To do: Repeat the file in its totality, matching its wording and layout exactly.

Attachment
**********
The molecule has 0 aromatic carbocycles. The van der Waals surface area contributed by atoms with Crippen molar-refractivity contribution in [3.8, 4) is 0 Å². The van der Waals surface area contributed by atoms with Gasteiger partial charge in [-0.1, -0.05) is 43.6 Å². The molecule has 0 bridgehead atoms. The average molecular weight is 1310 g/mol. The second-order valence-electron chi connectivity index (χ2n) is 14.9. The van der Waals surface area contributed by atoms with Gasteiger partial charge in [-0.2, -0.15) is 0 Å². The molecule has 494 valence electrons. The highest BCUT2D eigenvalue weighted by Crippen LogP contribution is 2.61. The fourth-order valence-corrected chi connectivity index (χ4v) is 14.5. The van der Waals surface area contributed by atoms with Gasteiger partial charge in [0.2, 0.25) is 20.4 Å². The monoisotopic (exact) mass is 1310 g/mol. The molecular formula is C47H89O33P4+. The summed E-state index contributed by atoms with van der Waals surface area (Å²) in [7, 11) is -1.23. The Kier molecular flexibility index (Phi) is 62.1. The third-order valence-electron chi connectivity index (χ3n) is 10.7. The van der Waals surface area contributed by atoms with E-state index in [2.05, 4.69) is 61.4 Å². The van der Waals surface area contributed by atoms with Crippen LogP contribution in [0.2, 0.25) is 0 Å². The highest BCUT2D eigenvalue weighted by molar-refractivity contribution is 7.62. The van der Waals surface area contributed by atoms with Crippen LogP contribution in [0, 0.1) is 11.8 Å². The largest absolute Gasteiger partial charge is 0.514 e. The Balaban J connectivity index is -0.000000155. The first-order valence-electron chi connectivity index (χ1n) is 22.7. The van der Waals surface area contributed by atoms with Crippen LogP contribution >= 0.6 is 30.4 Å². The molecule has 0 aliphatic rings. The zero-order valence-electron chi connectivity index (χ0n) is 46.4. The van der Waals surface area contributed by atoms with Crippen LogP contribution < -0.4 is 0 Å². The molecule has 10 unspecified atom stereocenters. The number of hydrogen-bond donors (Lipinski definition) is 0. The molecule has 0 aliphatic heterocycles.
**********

The molecule has 0 aromatic carbocycles. The van der Waals surface area contributed by atoms with Crippen molar-refractivity contribution in [3.8, 4) is 0 Å². The van der Waals surface area contributed by atoms with Gasteiger partial charge in [-0.1, -0.05) is 43.6 Å². The molecule has 0 bridgehead atoms. The average molecular weight is 1310 g/mol. The second-order valence-electron chi connectivity index (χ2n) is 14.9. The van der Waals surface area contributed by atoms with Gasteiger partial charge in [-0.2, -0.15) is 0 Å². The molecule has 494 valence electrons. The highest BCUT2D eigenvalue weighted by Crippen LogP contribution is 2.61. The fourth-order valence-corrected chi connectivity index (χ4v) is 14.5. The van der Waals surface area contributed by atoms with Gasteiger partial charge in [0.2, 0.25) is 20.4 Å². The monoisotopic (exact) mass is 1310 g/mol. The molecular formula is C47H89O33P4+. The summed E-state index contributed by atoms with van der Waals surface area (Å²) in [7, 11) is -1.23. The Kier molecular flexibility index (Phi) is 62.1. The third-order valence-electron chi connectivity index (χ3n) is 10.7. The van der Waals surface area contributed by atoms with E-state index in [2.05, 4.69) is 61.4 Å². The van der Waals surface area contributed by atoms with Crippen LogP contribution in [0.2, 0.25) is 0 Å². The highest BCUT2D eigenvalue weighted by molar-refractivity contribution is 7.62. The van der Waals surface area contributed by atoms with Crippen LogP contribution in [0, 0.1) is 11.8 Å². The largest absolute Gasteiger partial charge is 0.514 e. The Balaban J connectivity index is -0.000000155. The first-order valence-electron chi connectivity index (χ1n) is 22.7. The van der Waals surface area contributed by atoms with Crippen LogP contribution >= 0.6 is 30.4 Å². The molecule has 0 aliphatic rings. The zero-order valence-electron chi connectivity index (χ0n) is 46.4. The van der Waals surface area contributed by atoms with Crippen LogP contribution < -0.4 is 0 Å². The molecule has 10 unspecified atom stereocenters. The number of hydrogen-bond donors (Lipinski definition) is 0. The molecule has 0 aliphatic heterocycles.